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For more than a decade, St.

Thomas Rugby has stood as the

state’s standard for championship

performance ... and championship

spirit and class whenever the

Eagles were involved.

What Assistant Coach Brett Mills

calls “the program’s signature

event” came on Round-Up Sunday,

just a half dozen games into the

regular season, when the Eagles

once again played proud in pink.  

The annual Lady Hager Cup

resumed when STH hosted

Philadelphia St. Joseph’s Prep

at Hotze Field inside Granger

Stadium, the seventh year the

program has helped raise valuable

dollars and create much needed

awareness for the fight against

breast cancer.

“It has become a tradition of

who we are.  Not so much about

St. Thomas rugby ... something

bigger than St. Thomas rugby.   It’s

a great way to give back to our

community,” Mills said.

The Lady Hager Cup is a tribute

to Mills’ grandmother, Bernice

Hager, who was stricken with the

disease and passed in 2007.  Mills

was traveling with the U.S. national

team in London and heard of

Newcastle United FC adopting

pink jerseys to support the

campaign against breast cancer.

In recent years, professional

leagues across the globe and

assorted NCAA programs have

continued a strong “think pink”

trend that STH Rugby had already


“It was sitting in the back of my

head for awhile.  I just thought it

would be a way to honor not just

my family but a great way for the

guys to learn empathy for a disease

that affects so many lives,” Mills


Many Eagle players purchased

their jerseys from the game as

a contribution to the ongoing

fight.  Other STH gear made

available through the school’s

Eagle Store, along with the sale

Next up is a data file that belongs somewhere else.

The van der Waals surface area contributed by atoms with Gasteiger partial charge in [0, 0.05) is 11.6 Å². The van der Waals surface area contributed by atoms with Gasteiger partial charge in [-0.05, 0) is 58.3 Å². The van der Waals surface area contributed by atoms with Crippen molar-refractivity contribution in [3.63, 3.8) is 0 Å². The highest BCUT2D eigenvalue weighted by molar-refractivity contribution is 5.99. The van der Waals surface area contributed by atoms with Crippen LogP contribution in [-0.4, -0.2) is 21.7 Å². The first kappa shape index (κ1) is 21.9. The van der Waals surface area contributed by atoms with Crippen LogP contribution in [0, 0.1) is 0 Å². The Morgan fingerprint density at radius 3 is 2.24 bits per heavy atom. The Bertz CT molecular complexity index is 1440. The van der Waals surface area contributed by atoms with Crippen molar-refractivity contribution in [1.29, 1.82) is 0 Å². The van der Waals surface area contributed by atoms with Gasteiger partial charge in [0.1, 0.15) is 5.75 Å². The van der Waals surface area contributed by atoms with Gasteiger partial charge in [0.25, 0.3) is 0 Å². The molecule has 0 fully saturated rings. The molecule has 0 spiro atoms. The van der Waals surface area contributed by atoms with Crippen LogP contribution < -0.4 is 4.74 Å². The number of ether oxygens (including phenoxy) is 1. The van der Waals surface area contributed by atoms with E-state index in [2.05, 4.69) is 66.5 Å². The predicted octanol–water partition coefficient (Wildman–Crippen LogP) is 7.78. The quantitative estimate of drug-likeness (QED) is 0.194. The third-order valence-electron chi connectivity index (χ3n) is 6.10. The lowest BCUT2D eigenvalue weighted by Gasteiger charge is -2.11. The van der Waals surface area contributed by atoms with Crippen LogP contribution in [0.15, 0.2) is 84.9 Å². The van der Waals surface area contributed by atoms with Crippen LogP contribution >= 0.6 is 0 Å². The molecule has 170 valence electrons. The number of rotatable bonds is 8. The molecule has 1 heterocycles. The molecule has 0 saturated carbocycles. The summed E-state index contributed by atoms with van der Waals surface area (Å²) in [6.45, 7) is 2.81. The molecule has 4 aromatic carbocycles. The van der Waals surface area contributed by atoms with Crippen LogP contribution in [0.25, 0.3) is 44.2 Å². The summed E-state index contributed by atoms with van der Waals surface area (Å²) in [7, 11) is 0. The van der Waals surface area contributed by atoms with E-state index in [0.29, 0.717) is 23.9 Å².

of commemorative t-shirts and

additional outside fundraising,

grew the 2015 contribution to

$2,000.  There also is the priceless

dividend that spreads throughout

the program.

“This brings our boys and their

mothers closer together.  We’ll

see grandmothers and aunts at

the game.  It’s a special night for

St. Thomas for so many reasons,”

Mills said.

Among those who have felt the

ugly effects of breast cancer is

Mills’s coaching compadre Jim

Wolfinger, whose mother was

diagnosed twice.  Since 2008, the

Lady Hager Cup has generated

more than $70,000 through the

consistent efforts of coaches, staff

and supporters.

Breast cancer deaths in the United

States have dropped dramatically

in the past two decades - the result

of advanced treatment, earlier

detection ... and greater awareness.

“Brilliant idea by Brett.  Young

men doing selfless things for

others.  What’s great is how the

guys have really responded.  They

look forward to this game as much

as any we will play all season.  It’s

service.  And any contribution to

help find a cure, make someone’s

life just a little bit better, is a great

lesson to learn,” Wolfinger said.  

Lady Hager Cup Again


aises Dollars and Awareness

in Fight Against Breast Cancer


Photos courtesy of Elizabeth Pardee